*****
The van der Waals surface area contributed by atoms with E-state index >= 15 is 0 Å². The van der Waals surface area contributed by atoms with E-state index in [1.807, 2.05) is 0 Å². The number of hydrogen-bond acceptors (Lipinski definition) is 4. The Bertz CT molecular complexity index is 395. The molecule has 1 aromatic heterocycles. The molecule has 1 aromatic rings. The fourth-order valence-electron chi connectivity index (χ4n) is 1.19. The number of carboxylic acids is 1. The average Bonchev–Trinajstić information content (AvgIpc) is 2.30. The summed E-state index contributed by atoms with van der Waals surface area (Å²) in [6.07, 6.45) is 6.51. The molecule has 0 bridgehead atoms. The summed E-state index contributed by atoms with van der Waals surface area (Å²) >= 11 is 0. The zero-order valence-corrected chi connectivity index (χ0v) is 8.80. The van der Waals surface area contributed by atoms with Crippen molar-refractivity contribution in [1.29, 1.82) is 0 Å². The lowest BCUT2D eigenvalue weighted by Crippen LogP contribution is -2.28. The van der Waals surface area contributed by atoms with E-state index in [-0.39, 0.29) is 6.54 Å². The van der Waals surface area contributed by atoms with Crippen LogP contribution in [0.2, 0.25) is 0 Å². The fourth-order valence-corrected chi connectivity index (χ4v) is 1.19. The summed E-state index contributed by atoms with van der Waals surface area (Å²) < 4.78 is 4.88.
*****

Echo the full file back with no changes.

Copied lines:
The van der Waals surface area contributed by atoms with E-state index >= 15 is 0 Å². The van der Waals surface area contributed by atoms with E-state index in [1.807, 2.05) is 0 Å². The number of hydrogen-bond acceptors (Lipinski definition) is 4. The Bertz CT molecular complexity index is 395. The molecule has 1 aromatic heterocycles. The molecule has 1 aromatic rings. The fourth-order valence-electron chi connectivity index (χ4n) is 1.19. The number of carboxylic acids is 1. The average Bonchev–Trinajstić information content (AvgIpc) is 2.30. The summed E-state index contributed by atoms with van der Waals surface area (Å²) in [6.07, 6.45) is 6.51. The molecule has 0 bridgehead atoms. The summed E-state index contributed by atoms with van der Waals surface area (Å²) >= 11 is 0. The zero-order valence-corrected chi connectivity index (χ0v) is 8.80. The van der Waals surface area contributed by atoms with Crippen molar-refractivity contribution in [1.29, 1.82) is 0 Å². The lowest BCUT2D eigenvalue weighted by Crippen LogP contribution is -2.28. The van der Waals surface area contributed by atoms with E-state index in [-0.39, 0.29) is 6.54 Å². The van der Waals surface area contributed by atoms with Crippen LogP contribution in [0.2, 0.25) is 0 Å². The fourth-order valence-corrected chi connectivity index (χ4v) is 1.19. The summed E-state index contributed by atoms with van der Waals surface area (Å²) < 4.78 is 4.88.